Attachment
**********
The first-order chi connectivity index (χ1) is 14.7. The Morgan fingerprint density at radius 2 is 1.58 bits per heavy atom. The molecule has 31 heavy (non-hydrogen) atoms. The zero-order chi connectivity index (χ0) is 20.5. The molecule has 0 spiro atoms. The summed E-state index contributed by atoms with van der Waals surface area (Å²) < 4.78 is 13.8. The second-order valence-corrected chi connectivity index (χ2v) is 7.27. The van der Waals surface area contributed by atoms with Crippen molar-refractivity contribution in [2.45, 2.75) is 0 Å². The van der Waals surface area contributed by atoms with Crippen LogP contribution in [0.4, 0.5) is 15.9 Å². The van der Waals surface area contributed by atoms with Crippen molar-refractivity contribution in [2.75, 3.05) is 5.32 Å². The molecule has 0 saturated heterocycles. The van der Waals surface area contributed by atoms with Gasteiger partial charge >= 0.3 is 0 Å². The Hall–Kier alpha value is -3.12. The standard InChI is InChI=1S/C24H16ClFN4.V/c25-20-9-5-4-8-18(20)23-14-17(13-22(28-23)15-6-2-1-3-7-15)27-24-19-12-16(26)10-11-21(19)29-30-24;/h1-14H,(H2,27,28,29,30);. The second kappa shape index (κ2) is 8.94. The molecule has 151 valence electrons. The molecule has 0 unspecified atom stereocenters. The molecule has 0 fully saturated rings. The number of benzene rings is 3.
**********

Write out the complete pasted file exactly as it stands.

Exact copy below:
The first-order chi connectivity index (χ1) is 14.7. The Morgan fingerprint density at radius 2 is 1.58 bits per heavy atom. The molecule has 31 heavy (non-hydrogen) atoms. The zero-order chi connectivity index (χ0) is 20.5. The molecule has 0 spiro atoms. The summed E-state index contributed by atoms with van der Waals surface area (Å²) < 4.78 is 13.8. The second-order valence-corrected chi connectivity index (χ2v) is 7.27. The van der Waals surface area contributed by atoms with Crippen molar-refractivity contribution in [2.45, 2.75) is 0 Å². The van der Waals surface area contributed by atoms with Crippen LogP contribution in [0.4, 0.5) is 15.9 Å². The van der Waals surface area contributed by atoms with Crippen molar-refractivity contribution in [2.75, 3.05) is 5.32 Å². The molecule has 0 saturated heterocycles. The van der Waals surface area contributed by atoms with Gasteiger partial charge >= 0.3 is 0 Å². The Hall–Kier alpha value is -3.12. The standard InChI is InChI=1S/C24H16ClFN4.V/c25-20-9-5-4-8-18(20)23-14-17(13-22(28-23)15-6-2-1-3-7-15)27-24-19-12-16(26)10-11-21(19)29-30-24;/h1-14H,(H2,27,28,29,30);. The second kappa shape index (κ2) is 8.94. The molecule has 151 valence electrons. The molecule has 0 unspecified atom stereocenters. The molecule has 0 fully saturated rings. The number of benzene rings is 3.